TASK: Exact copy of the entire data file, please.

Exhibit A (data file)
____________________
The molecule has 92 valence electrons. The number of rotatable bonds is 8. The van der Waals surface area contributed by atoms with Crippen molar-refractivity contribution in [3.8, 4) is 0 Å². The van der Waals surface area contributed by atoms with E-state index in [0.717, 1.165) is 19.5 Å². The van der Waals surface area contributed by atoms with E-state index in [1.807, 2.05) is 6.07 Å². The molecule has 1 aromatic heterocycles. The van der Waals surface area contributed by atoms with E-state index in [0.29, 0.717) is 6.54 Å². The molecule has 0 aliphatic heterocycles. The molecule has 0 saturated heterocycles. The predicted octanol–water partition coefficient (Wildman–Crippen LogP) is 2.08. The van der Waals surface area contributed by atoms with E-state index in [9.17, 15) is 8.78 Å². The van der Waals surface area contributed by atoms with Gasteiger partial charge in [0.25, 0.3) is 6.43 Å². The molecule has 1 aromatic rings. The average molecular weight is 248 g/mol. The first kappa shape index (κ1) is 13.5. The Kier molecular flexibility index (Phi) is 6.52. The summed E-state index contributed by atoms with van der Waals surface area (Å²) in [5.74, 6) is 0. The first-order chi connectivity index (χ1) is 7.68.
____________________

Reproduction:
The molecule has 92 valence electrons. The number of rotatable bonds is 8. The van der Waals surface area contributed by atoms with Crippen molar-refractivity contribution in [3.8, 4) is 0 Å². The van der Waals surface area contributed by atoms with E-state index in [0.717, 1.165) is 19.5 Å². The van der Waals surface area contributed by atoms with E-state index in [1.807, 2.05) is 6.07 Å². The molecule has 1 aromatic heterocycles. The van der Waals surface area contributed by atoms with E-state index in [0.29, 0.717) is 6.54 Å². The molecule has 0 aliphatic heterocycles. The molecule has 0 saturated heterocycles. The predicted octanol–water partition coefficient (Wildman–Crippen LogP) is 2.08. The van der Waals surface area contributed by atoms with E-state index in [9.17, 15) is 8.78 Å². The van der Waals surface area contributed by atoms with Gasteiger partial charge in [0.25, 0.3) is 6.43 Å². The molecule has 1 aromatic rings. The average molecular weight is 248 g/mol. The first kappa shape index (κ1) is 13.5. The Kier molecular flexibility index (Phi) is 6.52. The summed E-state index contributed by atoms with van der Waals surface area (Å²) in [5.74, 6) is 0. The first-order chi connectivity index (χ1) is 7.68.